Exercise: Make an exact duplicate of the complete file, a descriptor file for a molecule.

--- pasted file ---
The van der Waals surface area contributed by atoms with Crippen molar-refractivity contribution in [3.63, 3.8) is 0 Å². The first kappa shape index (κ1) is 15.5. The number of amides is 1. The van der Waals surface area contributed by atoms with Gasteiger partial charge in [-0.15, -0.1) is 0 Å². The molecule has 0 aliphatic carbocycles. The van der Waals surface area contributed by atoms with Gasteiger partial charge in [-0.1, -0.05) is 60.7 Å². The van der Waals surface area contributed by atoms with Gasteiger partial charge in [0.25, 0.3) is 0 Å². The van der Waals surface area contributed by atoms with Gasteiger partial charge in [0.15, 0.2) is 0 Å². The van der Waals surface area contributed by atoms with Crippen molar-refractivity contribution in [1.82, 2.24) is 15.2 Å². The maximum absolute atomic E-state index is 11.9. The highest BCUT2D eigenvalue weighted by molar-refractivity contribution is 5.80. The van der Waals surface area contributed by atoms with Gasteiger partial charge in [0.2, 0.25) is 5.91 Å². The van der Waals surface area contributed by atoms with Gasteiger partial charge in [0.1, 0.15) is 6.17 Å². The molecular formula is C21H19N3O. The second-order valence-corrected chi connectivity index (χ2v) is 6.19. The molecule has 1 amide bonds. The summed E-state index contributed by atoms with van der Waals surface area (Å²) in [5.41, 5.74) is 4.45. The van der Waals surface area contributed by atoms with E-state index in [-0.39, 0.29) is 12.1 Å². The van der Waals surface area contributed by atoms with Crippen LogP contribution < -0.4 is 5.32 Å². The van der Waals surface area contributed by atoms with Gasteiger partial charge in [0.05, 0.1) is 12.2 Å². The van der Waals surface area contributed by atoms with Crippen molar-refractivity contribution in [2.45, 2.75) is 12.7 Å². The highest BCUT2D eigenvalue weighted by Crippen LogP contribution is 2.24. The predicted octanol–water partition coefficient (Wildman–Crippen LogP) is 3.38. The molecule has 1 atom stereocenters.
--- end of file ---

The van der Waals surface area contributed by atoms with Crippen molar-refractivity contribution in [3.63, 3.8) is 0 Å². The first kappa shape index (κ1) is 15.5. The number of amides is 1. The van der Waals surface area contributed by atoms with Gasteiger partial charge in [-0.15, -0.1) is 0 Å². The molecule has 0 aliphatic carbocycles. The van der Waals surface area contributed by atoms with Gasteiger partial charge in [-0.1, -0.05) is 60.7 Å². The van der Waals surface area contributed by atoms with Gasteiger partial charge in [0.25, 0.3) is 0 Å². The van der Waals surface area contributed by atoms with Gasteiger partial charge in [0.15, 0.2) is 0 Å². The van der Waals surface area contributed by atoms with Crippen molar-refractivity contribution in [1.82, 2.24) is 15.2 Å². The maximum absolute atomic E-state index is 11.9. The highest BCUT2D eigenvalue weighted by molar-refractivity contribution is 5.80. The van der Waals surface area contributed by atoms with Gasteiger partial charge in [0.2, 0.25) is 5.91 Å². The van der Waals surface area contributed by atoms with Gasteiger partial charge in [0.1, 0.15) is 6.17 Å². The molecular formula is C21H19N3O. The second-order valence-corrected chi connectivity index (χ2v) is 6.19. The molecule has 1 amide bonds. The summed E-state index contributed by atoms with van der Waals surface area (Å²) in [5.41, 5.74) is 4.45. The van der Waals surface area contributed by atoms with E-state index in [-0.39, 0.29) is 12.1 Å². The van der Waals surface area contributed by atoms with Crippen LogP contribution < -0.4 is 5.32 Å². The van der Waals surface area contributed by atoms with Gasteiger partial charge in [0.05, 0.1) is 12.2 Å². The van der Waals surface area contributed by atoms with Crippen molar-refractivity contribution in [2.45, 2.75) is 12.7 Å². The highest BCUT2D eigenvalue weighted by Crippen LogP contribution is 2.24. The predicted octanol–water partition coefficient (Wildman–Crippen LogP) is 3.38. The molecule has 1 atom stereocenters.